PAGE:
The expected failure of the Republicans to hold on to their majorities on Capitol Hill and the adroitly executed departure of Defence Secretary Donald Rumsfeld under the fog of political defeat would no doubt have been noticed by the myriad of insurgency groups operating in Iraq.
The Republican report card in Iraq is splattered with red ink. A military campaign centred on “shock and awe” in 2003, has come full circle, only the other way around. While the figures for Iraqi civilian casualties continue to be debated, there is some consensus that it has moved into the tens of thousands.
US casualties are likely to hover around the 3,000 mark before the end of the year. The death of Abu Mussab al-Zarqawi, the purported al-Qaida representative in Iraq, has not done anything to quell Iraqi insurgent groups from killing their own countrymen and American soldiers.
Republican President George W. Bush has overseen one of the worst military catastrophes in recent memory. Revisionist historians have asserted that Vietnam was the domino that saved South-East Asia from communism during the Cold War at an incredible price of close to 100,000 American troops. While a similar history of the American blunder in Iraq awaits judgment, it is clear that the Bush administration frivolously expended generous reservoirs of goodwill that had swelled in the aftermath of 9-11, by stubbornly pursuing military action in Iraq.
There was broad acceptance of a surgical invasion of Afghanistan as the Taliban regime refused to co-operate to hand over the perpetrators of America's post Cold War “day of infamy”.
But by riding roughshod over the UN Security Council, in spite of Colin Powell's pithy attempt to do an Adlai Stevenson, the die was cast. America behaved like the bully many segments of the world already knew it was.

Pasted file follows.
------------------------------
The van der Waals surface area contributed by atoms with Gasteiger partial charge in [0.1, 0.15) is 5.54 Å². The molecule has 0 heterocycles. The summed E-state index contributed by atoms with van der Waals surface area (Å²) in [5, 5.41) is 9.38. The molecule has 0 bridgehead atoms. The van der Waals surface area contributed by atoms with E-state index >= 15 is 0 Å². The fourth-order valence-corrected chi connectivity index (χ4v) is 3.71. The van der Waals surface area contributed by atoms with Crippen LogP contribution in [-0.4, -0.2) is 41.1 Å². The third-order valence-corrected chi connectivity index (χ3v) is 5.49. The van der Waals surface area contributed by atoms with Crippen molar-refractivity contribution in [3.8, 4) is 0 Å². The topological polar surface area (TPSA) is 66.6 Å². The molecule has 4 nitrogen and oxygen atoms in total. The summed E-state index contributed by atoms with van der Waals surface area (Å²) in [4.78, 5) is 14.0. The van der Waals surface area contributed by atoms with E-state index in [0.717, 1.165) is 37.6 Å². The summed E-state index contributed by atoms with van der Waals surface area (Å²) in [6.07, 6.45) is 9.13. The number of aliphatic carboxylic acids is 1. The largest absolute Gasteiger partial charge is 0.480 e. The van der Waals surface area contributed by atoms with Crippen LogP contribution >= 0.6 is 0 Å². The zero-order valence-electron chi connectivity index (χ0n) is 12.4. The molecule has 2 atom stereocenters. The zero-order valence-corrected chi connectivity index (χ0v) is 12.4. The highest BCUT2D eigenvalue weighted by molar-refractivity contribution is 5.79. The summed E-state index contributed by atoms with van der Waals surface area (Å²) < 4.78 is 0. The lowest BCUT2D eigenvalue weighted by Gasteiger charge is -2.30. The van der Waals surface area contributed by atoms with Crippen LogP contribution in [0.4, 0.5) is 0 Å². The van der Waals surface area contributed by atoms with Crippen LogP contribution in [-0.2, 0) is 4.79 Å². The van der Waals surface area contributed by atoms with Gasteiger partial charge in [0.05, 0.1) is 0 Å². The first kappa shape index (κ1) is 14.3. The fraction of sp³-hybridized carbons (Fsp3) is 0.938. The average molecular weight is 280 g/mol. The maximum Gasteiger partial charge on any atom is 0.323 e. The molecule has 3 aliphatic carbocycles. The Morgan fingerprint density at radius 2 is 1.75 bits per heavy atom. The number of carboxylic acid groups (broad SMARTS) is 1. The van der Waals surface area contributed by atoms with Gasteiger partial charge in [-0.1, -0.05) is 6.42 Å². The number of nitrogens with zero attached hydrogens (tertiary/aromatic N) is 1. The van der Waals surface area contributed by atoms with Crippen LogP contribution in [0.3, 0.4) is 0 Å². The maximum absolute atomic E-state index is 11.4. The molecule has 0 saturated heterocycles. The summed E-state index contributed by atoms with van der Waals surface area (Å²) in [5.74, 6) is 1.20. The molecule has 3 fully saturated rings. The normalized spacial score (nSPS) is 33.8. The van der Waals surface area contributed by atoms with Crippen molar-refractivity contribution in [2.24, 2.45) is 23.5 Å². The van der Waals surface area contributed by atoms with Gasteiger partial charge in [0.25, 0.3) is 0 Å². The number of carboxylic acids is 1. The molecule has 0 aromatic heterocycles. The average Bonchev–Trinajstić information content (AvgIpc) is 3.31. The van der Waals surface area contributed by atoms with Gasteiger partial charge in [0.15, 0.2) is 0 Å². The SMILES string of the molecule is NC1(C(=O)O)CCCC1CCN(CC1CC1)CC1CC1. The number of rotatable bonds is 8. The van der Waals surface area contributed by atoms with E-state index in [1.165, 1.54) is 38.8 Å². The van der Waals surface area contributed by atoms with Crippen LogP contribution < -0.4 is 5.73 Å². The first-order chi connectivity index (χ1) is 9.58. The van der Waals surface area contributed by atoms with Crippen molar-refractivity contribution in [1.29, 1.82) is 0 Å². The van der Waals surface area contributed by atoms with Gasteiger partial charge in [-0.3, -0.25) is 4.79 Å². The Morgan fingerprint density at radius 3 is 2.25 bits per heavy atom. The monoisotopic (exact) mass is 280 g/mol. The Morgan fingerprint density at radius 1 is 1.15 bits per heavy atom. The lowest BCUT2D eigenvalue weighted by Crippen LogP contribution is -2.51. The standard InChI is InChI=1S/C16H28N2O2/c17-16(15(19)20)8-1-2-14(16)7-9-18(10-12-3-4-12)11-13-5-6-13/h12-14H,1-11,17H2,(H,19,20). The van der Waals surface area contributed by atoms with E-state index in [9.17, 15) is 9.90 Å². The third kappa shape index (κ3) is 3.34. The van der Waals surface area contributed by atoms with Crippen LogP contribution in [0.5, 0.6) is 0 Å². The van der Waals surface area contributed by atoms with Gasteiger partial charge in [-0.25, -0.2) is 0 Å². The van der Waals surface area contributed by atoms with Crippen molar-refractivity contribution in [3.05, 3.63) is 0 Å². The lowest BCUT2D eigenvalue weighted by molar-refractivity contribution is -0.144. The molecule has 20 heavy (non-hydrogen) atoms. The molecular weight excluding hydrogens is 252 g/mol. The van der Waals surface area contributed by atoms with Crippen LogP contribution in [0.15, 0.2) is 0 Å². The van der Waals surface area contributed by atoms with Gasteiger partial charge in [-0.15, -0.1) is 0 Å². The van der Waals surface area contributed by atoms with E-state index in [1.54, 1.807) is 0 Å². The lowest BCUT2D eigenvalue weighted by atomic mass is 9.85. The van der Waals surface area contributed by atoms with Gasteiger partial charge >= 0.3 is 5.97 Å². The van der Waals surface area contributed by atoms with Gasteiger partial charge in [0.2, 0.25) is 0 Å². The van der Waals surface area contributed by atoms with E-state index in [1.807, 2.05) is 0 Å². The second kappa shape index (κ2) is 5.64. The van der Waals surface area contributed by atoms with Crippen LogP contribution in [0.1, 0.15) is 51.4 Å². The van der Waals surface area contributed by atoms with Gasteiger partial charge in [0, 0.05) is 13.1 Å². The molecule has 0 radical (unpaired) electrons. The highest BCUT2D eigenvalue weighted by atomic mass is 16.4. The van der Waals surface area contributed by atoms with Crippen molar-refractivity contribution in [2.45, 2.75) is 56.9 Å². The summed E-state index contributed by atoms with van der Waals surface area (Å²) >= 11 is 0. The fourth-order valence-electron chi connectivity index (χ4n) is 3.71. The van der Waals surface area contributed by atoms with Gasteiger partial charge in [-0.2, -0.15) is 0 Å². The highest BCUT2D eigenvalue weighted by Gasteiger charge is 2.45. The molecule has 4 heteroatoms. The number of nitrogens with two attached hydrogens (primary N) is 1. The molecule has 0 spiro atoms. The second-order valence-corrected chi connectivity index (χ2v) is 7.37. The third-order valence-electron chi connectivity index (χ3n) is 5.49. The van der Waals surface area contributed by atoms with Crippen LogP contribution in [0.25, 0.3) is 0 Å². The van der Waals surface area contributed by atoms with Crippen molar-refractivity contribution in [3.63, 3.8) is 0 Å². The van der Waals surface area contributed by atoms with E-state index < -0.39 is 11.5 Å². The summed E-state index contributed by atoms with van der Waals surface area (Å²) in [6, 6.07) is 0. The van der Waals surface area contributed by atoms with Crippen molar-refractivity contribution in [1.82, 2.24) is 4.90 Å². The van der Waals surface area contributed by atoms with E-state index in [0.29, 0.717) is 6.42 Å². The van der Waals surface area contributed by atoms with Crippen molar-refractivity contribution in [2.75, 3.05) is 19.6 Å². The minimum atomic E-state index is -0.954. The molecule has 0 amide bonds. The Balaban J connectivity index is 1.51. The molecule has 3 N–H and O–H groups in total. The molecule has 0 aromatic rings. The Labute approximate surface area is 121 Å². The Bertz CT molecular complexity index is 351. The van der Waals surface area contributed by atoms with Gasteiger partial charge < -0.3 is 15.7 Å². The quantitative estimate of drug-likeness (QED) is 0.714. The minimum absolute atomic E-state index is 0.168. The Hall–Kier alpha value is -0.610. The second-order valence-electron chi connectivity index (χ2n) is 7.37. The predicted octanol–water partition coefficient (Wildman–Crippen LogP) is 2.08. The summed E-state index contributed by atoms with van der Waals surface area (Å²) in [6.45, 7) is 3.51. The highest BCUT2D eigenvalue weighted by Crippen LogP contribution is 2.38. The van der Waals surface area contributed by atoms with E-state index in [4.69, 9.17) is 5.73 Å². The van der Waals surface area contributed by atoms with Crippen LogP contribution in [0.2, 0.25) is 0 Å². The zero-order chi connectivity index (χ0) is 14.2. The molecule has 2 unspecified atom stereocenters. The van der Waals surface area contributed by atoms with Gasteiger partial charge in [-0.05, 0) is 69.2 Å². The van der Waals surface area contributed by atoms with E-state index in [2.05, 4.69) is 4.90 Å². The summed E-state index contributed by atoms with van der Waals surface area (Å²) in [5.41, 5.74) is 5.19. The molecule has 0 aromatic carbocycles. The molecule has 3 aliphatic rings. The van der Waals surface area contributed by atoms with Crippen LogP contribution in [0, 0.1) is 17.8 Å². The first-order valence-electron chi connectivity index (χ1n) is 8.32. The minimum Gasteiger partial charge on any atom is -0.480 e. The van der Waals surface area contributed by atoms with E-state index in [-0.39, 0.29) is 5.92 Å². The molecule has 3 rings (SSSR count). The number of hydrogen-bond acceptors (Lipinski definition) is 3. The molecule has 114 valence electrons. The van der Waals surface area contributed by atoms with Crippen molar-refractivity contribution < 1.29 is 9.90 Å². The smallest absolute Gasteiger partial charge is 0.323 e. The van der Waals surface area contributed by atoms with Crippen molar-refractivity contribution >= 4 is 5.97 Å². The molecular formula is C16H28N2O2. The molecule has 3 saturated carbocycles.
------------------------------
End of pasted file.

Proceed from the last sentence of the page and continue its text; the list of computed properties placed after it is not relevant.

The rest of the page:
As the Iraq baton is passed to the Democrats, this handover threatens to represent a poisoned chalice. With Shia groups seeking more political space and a resurgent and confident Iran lurking in the background, Kurds not terribly interested in a new Iraq that could see them compromising on their new found freedom and Sunnis losing their Saddam-era influence, the Iraq America sought to create in 2003 and continues to seek under the Bush administration, is a figment of the imagination.
The future of Iraq under continued American occupation is bleak. The American presence fuels the insurgency and the Democrats need to consider the reality of a graduated withdrawal that would have to be calibrated, even though it would be interpreted by many as a defeat.
Complete and unmitigated American withdrawal from South Vietnam in 1975 presaged tragic social consequences for the region. A Vietnamese refugee crisis was the least of the problems - a genocide perpetrated by the Khmer Rouge who took advantage of the power vacuums in Indochina shortly thereafter, should serve to forewarn of similar catastrophes should the US turn its back on Iraq.
Needless to say, if a similar scenario plays itself out, the blame, as far as the Islamic world is concerned, would fall squarely on the US.
Concomitantly, the American “democracy from-above” experiment has created a political maelstrom in Iraq for many years to come, to say nothing of a new generation of jihadists that are picking up military skills and the political deft required to defeat an ultra-modern, network-centric conventional force. Any calibrated withdrawal from Iraq, however, would require some overarching direction. This direction should be sourced from a new perspective to the War on Terror.
While the Republicans chose to focus their War on Terror strategy by not addressing the reasons and root causes behind the birth of transnational terrorist groups such as al-Qaida, the Democrats have an opportunity to potentially start again and present a new strategy of containment to defeat similar transnational elements. Since going at it alone proved to be such a disaster for the Bush administration, any new strategy must necessitate a return to the UN and a multilateral approach to dealing with security problems.
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